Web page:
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When Nepali rupees become strong

By Prajwal Shrestha
At a time when all the economic indicators are showing negative trends, our currency has become stronger against the US dollar. The US dollar had already reached above 110 rupees per unit of dollar. At present, it has come down to around Rs 104 per unit of dollar.
We need foreign currency to import goods. As our imports are high, we need more foreign currency, i.e. US dollar. As per the demand and supply theory, higher the demand, higher will be the price. If so, the dollar price could have been fixed on the basis of its demand. However, in Nepal, the basic guidelines of economics don’t apply.
Our import from India is very high. We need Indian currency to import goods from India. As our export to India is low, we don’t have enough Indian currency to meet its demand. Therefore, the Nepal Rastra Bank buys Indian currency by paying US dollars in reserve. Even though, our currency has become stronger against the US dollar.
As our currency has set a fixed rate with the Indian currency i.e. one unit of the Indian currency equals to 1.6 Nepali rupees. The Nepal Rastra Bank has not revised this exchange rate for many years. The currency price should have been determined on the basis of trade with the concerned country. In trade with India, every year, our import has increased, on the other hand, our export has declined, but the currency exchange rate has not been affected, which is astonishing. The real value of our currency is down to the surface, however, we are retaining on the artificial value.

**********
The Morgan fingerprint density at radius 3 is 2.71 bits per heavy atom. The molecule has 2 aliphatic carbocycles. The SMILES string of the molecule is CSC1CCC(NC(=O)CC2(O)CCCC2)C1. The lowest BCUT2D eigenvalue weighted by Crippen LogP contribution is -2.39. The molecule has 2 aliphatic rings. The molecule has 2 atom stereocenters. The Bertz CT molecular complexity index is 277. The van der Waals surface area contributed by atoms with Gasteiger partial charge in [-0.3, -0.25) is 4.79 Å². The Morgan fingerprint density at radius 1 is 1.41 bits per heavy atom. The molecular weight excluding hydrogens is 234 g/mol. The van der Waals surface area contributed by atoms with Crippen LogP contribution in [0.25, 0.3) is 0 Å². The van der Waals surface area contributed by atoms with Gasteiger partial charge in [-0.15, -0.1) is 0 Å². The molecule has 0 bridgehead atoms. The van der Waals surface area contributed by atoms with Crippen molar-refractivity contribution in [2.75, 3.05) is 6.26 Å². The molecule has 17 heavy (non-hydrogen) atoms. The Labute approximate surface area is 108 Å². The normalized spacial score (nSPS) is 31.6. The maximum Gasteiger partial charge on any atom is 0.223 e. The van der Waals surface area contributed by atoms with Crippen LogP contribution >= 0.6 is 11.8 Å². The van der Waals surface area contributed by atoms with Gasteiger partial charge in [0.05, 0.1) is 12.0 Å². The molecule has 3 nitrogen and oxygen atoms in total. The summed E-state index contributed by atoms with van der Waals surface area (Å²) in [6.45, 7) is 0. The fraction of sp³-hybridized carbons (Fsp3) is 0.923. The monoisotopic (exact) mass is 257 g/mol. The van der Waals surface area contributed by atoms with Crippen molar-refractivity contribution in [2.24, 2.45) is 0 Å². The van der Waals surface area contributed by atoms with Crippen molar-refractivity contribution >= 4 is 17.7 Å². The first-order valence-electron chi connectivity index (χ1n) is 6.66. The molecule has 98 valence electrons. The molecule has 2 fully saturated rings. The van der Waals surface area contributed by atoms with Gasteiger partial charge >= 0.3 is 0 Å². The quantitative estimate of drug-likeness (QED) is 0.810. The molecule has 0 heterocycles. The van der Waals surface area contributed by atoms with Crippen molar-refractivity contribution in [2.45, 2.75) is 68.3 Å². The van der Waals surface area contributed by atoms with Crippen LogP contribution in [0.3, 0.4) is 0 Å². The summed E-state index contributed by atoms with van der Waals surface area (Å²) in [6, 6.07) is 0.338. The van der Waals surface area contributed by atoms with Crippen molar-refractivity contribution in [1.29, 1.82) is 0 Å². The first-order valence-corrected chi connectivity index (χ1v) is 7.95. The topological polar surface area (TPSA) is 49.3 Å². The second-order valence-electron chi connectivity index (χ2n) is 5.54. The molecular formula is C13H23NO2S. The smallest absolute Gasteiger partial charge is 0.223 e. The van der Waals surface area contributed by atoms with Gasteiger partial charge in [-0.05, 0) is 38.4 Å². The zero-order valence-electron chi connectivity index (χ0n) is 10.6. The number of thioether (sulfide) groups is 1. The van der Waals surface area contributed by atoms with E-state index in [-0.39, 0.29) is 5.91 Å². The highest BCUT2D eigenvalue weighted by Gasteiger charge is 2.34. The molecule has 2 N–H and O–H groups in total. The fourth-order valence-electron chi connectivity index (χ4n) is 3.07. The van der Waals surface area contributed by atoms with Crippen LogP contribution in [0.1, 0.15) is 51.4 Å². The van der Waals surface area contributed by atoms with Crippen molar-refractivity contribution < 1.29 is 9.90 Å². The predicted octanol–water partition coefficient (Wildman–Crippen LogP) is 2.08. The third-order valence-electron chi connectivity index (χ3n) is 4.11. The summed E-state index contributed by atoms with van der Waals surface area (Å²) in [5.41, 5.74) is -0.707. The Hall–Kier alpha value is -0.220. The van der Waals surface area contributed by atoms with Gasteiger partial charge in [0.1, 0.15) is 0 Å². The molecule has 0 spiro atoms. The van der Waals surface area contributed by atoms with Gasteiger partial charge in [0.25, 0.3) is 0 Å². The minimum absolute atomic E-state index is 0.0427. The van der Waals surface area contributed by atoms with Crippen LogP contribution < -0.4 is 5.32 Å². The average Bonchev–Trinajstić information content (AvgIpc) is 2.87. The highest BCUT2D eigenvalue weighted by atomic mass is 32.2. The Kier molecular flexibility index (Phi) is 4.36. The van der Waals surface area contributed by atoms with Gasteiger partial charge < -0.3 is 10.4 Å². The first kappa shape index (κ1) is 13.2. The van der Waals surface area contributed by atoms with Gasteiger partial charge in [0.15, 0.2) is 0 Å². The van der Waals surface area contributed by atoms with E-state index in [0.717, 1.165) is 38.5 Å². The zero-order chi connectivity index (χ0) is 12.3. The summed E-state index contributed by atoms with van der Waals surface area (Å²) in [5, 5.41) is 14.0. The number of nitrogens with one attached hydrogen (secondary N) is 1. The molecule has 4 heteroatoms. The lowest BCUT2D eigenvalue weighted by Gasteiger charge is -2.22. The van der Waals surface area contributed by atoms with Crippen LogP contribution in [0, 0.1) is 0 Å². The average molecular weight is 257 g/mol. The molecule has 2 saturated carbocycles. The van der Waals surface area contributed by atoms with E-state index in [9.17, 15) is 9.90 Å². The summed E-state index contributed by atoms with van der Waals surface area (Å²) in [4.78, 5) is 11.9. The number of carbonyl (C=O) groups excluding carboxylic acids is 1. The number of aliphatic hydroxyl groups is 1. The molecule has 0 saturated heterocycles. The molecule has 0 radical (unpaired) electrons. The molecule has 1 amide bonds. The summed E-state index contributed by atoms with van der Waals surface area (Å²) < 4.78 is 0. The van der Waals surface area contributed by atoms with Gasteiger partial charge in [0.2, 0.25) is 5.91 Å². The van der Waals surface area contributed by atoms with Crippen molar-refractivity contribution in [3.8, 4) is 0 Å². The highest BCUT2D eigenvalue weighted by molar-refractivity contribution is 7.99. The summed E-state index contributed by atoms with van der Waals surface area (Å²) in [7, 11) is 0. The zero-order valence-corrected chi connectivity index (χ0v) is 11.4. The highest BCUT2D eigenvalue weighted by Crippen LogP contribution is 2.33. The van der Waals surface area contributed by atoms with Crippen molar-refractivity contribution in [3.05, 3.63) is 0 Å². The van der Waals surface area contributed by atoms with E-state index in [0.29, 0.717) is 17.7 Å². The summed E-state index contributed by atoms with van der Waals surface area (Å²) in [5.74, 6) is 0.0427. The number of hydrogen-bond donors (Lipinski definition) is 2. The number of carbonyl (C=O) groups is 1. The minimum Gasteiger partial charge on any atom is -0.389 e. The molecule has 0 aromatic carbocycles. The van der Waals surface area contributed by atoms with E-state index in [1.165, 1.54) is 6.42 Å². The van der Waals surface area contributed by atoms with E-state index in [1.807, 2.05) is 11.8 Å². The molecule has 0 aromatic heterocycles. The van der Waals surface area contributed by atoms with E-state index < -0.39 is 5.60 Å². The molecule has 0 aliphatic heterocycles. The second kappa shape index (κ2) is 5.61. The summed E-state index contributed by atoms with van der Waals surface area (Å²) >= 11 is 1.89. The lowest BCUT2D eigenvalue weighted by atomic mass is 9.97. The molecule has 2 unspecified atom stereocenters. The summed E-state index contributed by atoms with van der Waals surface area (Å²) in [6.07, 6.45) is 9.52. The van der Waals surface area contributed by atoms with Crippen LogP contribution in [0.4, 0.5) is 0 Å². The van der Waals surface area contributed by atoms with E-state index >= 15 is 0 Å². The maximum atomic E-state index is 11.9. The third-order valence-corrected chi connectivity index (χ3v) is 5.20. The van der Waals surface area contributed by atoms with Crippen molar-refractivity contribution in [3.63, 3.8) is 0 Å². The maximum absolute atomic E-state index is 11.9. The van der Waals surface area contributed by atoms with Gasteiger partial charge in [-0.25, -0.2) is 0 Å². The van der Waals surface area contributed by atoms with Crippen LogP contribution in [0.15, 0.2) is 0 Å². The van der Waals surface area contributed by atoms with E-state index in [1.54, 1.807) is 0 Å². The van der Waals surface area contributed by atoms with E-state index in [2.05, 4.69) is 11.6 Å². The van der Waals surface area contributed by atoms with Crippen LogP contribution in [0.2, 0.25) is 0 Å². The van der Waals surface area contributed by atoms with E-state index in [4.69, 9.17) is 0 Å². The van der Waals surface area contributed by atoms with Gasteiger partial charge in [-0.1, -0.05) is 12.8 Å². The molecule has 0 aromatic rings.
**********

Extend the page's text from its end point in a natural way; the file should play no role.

According to a recent report, in the past seven months of this fiscal year, the trade deficit has already crossed 500 billion rupees and if the present trend will continue, the trade loss in the current fiscal year will cross 800 billion rupees. And if the reconstruction works will take momentum, the trade deficit may cross 900 billion rupees. According to PoshrajPandey, economist, as we don’t have our domestic products, there is no chance of decline in imports. Pandey further warned that if the price of petro-products will increase, it will further contribute to increase trade deficit. In the last ten years, trade deficit has increased by eight times, he said.
The increasing trend of trade deficit is not the symptom of a healthy economy. Even when the economic exports are indicating towards such a worst scenario of our economy, there is no reaction from the government authorities, including the prime minister and the finance minister. Yes, we know, even if they are doing small things, they make loud noises. By considering the silence maintained by the government, we should understand that the government has no plan to reduce the size of trade deficit. It seems, it is beyond the government capacity to reduce trade deficit as for the last ten years, the size of trade deficit is continuously increasing.
There are two major actions from which we can reduce our trade deficit. They are, giving priority to import substituting industries and then increasing domestic products with the aim of exporting such products in the international market. By giving discount, incentive and tax exemption to the industries, we can boost our domestic products. Besides, by creating public awareness among the citizens and encouraging them to use domestic products, we can reduce the size of imports and we can support local entrepreneurs. Until now, the government has not taken such initiatives. Instead of putting imported carpets in the government offices, if it will be made compulsory for the offices to put “Radi-Pakhi” made by those people from remote Humla and Jumla, obviously, it will be a great initiative in uplifting the living-standard of these people and also contributing to the national economy.

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